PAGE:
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The Ear and Hearing Loss

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    The Ear and Hearing LossThe ear is the organ of hearing and balance in vertebrates. The earconverts sound waves in the air, to nerve impulses which are sent to the brain,where the brain interprets them as sounds instead of vibrations. The innermostpart of the ear maintains equilibrium or balance. The vestibular apparatuscontains semicircular canals which in turn balance you. Any movement by thehead, and this apparatus sends a signal to the brain so that your reflex actionis to move your foot to balance you.

    The ear in humans consist three parts: The outer, the middle, and theinner portions. The outer ear, or pinna, is the structure that we call the ear.

    It is the skin covered flap of elastic cartilage, that sticks out from the sideof the head. It acts like a funnel catching sound and sending it to the middleportion of the ear. The middle portion contains the ear drum and the connectionbetween the pharynx and the drum, the Eustachian tube. The inner ear containsthe sensory receptors for hearing which are enclosed in a fluid filled chambercalled the cochlea. The outer and middle ears purposes are only to receive andamplify sound. Those parts ofd the ear are only present in amphibians andmammals, but the inner ear is present in all vertebrates.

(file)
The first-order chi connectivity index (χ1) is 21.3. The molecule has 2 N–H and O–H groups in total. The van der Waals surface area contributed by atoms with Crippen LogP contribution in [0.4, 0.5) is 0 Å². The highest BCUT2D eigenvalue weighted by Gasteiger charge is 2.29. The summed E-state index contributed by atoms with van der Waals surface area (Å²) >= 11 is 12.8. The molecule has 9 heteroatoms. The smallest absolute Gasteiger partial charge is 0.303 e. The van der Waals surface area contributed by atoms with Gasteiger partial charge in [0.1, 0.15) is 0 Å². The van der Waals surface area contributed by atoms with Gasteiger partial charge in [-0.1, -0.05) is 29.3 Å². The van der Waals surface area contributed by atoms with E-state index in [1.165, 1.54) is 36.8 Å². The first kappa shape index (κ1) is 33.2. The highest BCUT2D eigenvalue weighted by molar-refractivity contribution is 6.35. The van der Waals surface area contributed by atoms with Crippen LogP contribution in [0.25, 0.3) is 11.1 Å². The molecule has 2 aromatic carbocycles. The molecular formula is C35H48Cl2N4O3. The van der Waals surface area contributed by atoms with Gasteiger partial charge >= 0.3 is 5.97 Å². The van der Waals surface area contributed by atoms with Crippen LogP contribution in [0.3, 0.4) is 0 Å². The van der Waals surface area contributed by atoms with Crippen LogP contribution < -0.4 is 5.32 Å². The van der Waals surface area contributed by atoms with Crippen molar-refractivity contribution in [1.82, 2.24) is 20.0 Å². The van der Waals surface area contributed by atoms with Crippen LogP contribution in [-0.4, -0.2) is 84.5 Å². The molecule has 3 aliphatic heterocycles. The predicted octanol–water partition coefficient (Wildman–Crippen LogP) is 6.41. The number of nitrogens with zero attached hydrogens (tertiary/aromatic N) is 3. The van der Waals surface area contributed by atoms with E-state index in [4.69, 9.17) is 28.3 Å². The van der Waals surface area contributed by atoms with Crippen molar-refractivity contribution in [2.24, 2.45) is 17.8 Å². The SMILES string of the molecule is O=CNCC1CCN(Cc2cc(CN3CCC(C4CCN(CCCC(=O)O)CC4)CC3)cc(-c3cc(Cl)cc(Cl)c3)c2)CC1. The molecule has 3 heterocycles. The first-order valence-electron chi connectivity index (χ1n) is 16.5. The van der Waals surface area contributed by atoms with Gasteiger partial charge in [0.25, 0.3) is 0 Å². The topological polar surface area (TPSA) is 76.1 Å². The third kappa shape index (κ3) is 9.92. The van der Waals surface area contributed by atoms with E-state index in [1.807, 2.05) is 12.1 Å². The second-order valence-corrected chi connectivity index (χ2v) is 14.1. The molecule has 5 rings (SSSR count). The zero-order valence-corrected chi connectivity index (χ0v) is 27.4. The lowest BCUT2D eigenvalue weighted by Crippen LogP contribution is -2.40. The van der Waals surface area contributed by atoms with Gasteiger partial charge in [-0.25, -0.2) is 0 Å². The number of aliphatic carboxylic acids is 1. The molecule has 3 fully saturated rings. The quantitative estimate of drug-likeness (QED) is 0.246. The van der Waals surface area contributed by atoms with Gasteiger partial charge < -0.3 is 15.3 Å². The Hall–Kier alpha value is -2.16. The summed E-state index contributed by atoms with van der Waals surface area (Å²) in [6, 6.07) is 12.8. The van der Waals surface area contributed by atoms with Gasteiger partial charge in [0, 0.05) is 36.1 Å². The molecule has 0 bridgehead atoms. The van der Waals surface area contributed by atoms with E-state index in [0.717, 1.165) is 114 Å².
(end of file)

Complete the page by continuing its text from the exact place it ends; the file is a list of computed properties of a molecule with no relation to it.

The ear can hear in several different ways. They are volume, pitch, andtone. Pitch is related to the frequency of the sound wave. The volume dependson the amplitude or intensity of the sound wave. The greater the frequency, thehigher the pitch. Humans can hear about 30 and 20,000 waves or cycles persecond. High pitch sounds produce more of a trebly sound, while low pitchsounds produce a rumbling bass sound.

    When a person loses these abilities to comprehend sound, it is referredto as deafness. It can be caused by disease, toxic drugs, trauma, or aninherited disorder. Those causes can be classified as conductive, sensorineural,or both.

    A conductive hearing loss results from damage to those parts of the earwhich transmit sound vibrations in the air to the fluids of the inner ear. Thistype of damage is usually to the eardrum or small bones known as ossicles.

    Ossicles conduct sound from the eardrum to the cochlea. They cannot performsuch an action if the eardrum is perforated, if the middle ear cavity is filledwith fluid, or if the bones become separated, are destroyed by disease, or areovergrown by a spongy bone ( a disorder called otosclerosis). In conductivehearing loss, sound intensity is reduced, but sound isn’t distorted.

    Sensorineural hearing loss is more resistant to therapy because itinvolves damage to the delicate sensory cells of the organ of Corti, which islocated in the cochlea. Sensorineural hearing loss has to do with bothdistortion of sound and loss of sound intensity. The closer the damaged tissueis to the auditory cortex, the more complex and subtle are the types ofdistortions. The hair cells of the organ of Corti cannot grow once they aredamaged. Sensorineural hearing loss is rarely reversible.